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Man who accused late Paramount CEO of rape wants to drop his case

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Former Paramount Chief Executive Brad Grey, above, died in 2017. A man who accused the late executive of rape is looking to drop his lawsuit.
(Dimitrios Kambouris / Getty Images)

A man is backing away from his lawsuit that leveled a rape allegation against the late Brad Grey, the former chairman and chief executive of Paramount Pictures, and accused a former MTV executive of sexual assault.

Rovier Carrington, who has said he’s the great-grandson of “Three Stooges” actor Moe Howard, sued Paramount’s parent company Viacom Inc. in New York State Supreme Court in May. The suit said that Grey threatened in 2010 to ruin his budding entertainment industry career unless Carrington had sex with him, that Grey subsequently raped him the following year, and that Carrington was blacklisted from working with Viacom after he refused to sign a nondisclosure agreement about his alleged encounters with Grey.

Grey died in 2017.

The suit also accused producer Brian Graden of drugging and sexually assaulting Carrington a few years ago. Earlier in his career, Graden was MTV Networks president of programming.

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Last week, Carrington sought to dismiss the suit without prejudice, according to a court filing. On Tuesday, Judge Katherine Polk Failla responded by telling Carrington to file an official motion to dismiss, according to another court document.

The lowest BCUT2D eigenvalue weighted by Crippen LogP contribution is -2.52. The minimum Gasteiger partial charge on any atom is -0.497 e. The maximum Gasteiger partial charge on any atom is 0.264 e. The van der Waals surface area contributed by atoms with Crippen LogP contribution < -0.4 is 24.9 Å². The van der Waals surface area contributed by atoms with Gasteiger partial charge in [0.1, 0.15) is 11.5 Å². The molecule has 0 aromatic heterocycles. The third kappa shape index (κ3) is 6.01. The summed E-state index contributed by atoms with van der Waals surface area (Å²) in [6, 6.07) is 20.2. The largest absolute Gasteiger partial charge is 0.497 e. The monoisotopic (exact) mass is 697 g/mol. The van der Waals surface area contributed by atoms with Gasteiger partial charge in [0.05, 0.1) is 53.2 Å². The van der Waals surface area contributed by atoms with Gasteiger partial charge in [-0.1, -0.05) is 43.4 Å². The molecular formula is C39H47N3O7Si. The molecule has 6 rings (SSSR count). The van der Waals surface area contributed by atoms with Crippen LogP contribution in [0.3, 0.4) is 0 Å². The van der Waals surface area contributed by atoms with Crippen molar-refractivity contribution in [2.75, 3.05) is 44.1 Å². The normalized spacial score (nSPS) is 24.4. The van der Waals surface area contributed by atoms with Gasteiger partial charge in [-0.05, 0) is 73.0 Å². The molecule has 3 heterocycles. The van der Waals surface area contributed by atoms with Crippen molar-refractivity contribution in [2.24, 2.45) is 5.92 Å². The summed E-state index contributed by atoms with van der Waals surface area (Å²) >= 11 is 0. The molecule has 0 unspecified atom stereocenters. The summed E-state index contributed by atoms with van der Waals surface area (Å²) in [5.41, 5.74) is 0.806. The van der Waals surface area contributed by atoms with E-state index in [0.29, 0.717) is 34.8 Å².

A Viacom spokesman did not immediately respond to a request for comment. Graden’s attorney, Larry Stein of law firm Russ August & Kabat, declined to comment.

Carrington could not be reached for comment. He had been seeking $100 million in compensatory and punitive damages.

When the 32-page complaint was first filed, Stein called it meritless and sensationalized. The suit “is particularly egregious as it attacks two respected executives, one of whom is an industry icon whose death prevents him from defending himself, and the other, who has had a long, sterling and unblemished career free of any implication of inappropriate behavior personally or professionally,” Stein said in a statement at the time.

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The lawsuit appeared to begin crumbling in September, when Carrington’s lawyers, from the Landau Group, decided to withdraw from the case. Graden’s attorneys accused Carrington of basing his case on fabricated emails.

ryan.faughnder@latimes.com

@rfaughnder


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